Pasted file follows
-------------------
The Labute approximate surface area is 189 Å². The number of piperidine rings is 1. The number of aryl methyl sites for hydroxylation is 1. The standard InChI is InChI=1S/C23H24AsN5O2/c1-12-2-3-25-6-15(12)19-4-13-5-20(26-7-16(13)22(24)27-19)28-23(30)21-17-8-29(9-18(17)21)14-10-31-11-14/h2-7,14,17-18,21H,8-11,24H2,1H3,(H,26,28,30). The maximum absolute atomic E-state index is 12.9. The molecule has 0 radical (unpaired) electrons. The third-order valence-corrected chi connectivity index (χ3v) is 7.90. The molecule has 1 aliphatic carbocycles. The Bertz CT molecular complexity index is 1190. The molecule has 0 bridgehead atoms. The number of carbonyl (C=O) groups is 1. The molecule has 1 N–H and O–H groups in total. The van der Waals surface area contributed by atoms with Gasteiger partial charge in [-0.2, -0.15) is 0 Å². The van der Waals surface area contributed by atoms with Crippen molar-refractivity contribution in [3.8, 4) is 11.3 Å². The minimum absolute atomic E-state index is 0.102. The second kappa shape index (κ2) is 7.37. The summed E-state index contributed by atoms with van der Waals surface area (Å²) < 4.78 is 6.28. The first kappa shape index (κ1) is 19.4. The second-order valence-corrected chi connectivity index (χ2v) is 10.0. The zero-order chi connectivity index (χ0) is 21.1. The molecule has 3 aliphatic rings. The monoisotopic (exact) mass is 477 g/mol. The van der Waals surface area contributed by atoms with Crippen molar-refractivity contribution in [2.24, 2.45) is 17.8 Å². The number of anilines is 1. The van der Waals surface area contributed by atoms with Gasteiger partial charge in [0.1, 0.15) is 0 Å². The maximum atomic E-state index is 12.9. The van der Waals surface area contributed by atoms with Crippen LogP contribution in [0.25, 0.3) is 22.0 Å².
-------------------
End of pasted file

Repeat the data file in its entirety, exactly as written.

The Labute approximate surface area is 189 Å². The number of piperidine rings is 1. The number of aryl methyl sites for hydroxylation is 1. The standard InChI is InChI=1S/C23H24AsN5O2/c1-12-2-3-25-6-15(12)19-4-13-5-20(26-7-16(13)22(24)27-19)28-23(30)21-17-8-29(9-18(17)21)14-10-31-11-14/h2-7,14,17-18,21H,8-11,24H2,1H3,(H,26,28,30). The maximum absolute atomic E-state index is 12.9. The molecule has 0 radical (unpaired) electrons. The third-order valence-corrected chi connectivity index (χ3v) is 7.90. The molecule has 1 aliphatic carbocycles. The Bertz CT molecular complexity index is 1190. The molecule has 0 bridgehead atoms. The number of carbonyl (C=O) groups is 1. The molecule has 1 N–H and O–H groups in total. The van der Waals surface area contributed by atoms with Gasteiger partial charge in [-0.2, -0.15) is 0 Å². The van der Waals surface area contributed by atoms with Crippen molar-refractivity contribution in [3.8, 4) is 11.3 Å². The minimum absolute atomic E-state index is 0.102. The second kappa shape index (κ2) is 7.37. The summed E-state index contributed by atoms with van der Waals surface area (Å²) < 4.78 is 6.28. The first kappa shape index (κ1) is 19.4. The second-order valence-corrected chi connectivity index (χ2v) is 10.0. The zero-order chi connectivity index (χ0) is 21.1. The molecule has 3 aliphatic rings. The monoisotopic (exact) mass is 477 g/mol. The van der Waals surface area contributed by atoms with Crippen molar-refractivity contribution in [2.24, 2.45) is 17.8 Å². The number of anilines is 1. The van der Waals surface area contributed by atoms with Gasteiger partial charge in [0.1, 0.15) is 0 Å². The maximum atomic E-state index is 12.9. The van der Waals surface area contributed by atoms with Crippen LogP contribution in [0.25, 0.3) is 22.0 Å².